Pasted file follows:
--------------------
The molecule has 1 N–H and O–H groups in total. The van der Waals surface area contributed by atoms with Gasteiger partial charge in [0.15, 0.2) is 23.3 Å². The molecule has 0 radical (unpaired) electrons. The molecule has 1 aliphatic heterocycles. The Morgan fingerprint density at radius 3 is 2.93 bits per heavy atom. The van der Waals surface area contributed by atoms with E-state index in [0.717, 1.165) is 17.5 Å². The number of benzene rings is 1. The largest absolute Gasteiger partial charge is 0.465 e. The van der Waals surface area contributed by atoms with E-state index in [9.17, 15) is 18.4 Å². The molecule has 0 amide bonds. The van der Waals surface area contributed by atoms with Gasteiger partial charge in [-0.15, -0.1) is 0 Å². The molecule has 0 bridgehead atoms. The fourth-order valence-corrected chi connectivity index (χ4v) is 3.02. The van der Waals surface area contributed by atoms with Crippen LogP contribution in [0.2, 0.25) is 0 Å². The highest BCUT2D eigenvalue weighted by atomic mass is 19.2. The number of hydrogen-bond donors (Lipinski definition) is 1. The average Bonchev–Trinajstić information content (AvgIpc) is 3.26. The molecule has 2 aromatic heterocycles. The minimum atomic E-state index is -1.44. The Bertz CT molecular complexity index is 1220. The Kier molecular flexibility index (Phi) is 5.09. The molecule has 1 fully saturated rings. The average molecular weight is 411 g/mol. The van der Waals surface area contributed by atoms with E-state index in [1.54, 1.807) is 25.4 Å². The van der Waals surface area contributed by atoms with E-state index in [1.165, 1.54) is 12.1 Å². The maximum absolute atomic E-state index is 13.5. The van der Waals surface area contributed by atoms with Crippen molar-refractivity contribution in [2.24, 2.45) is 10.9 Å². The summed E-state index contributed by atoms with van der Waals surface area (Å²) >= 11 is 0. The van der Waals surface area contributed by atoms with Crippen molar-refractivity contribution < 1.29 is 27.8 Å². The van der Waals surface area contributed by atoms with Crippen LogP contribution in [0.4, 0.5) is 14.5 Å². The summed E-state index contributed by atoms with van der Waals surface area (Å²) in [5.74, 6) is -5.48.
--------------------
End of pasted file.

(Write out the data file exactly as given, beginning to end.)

The molecule has 1 N–H and O–H groups in total. The van der Waals surface area contributed by atoms with Gasteiger partial charge in [0.15, 0.2) is 23.3 Å². The molecule has 0 radical (unpaired) electrons. The molecule has 1 aliphatic heterocycles. The Morgan fingerprint density at radius 3 is 2.93 bits per heavy atom. The van der Waals surface area contributed by atoms with E-state index in [0.717, 1.165) is 17.5 Å². The number of benzene rings is 1. The largest absolute Gasteiger partial charge is 0.465 e. The van der Waals surface area contributed by atoms with E-state index in [9.17, 15) is 18.4 Å². The molecule has 0 amide bonds. The van der Waals surface area contributed by atoms with Gasteiger partial charge in [-0.15, -0.1) is 0 Å². The molecule has 0 bridgehead atoms. The fourth-order valence-corrected chi connectivity index (χ4v) is 3.02. The van der Waals surface area contributed by atoms with Crippen LogP contribution in [0.2, 0.25) is 0 Å². The highest BCUT2D eigenvalue weighted by atomic mass is 19.2. The number of hydrogen-bond donors (Lipinski definition) is 1. The average Bonchev–Trinajstić information content (AvgIpc) is 3.26. The molecule has 2 aromatic heterocycles. The minimum atomic E-state index is -1.44. The Bertz CT molecular complexity index is 1220. The Kier molecular flexibility index (Phi) is 5.09. The molecule has 1 fully saturated rings. The average molecular weight is 411 g/mol. The van der Waals surface area contributed by atoms with E-state index in [1.54, 1.807) is 25.4 Å². The van der Waals surface area contributed by atoms with E-state index in [1.165, 1.54) is 12.1 Å². The maximum absolute atomic E-state index is 13.5. The van der Waals surface area contributed by atoms with Crippen molar-refractivity contribution in [2.24, 2.45) is 10.9 Å². The summed E-state index contributed by atoms with van der Waals surface area (Å²) >= 11 is 0. The van der Waals surface area contributed by atoms with Crippen molar-refractivity contribution < 1.29 is 27.8 Å². The van der Waals surface area contributed by atoms with Crippen LogP contribution in [0.4, 0.5) is 14.5 Å². The summed E-state index contributed by atoms with van der Waals surface area (Å²) in [5.74, 6) is -5.48.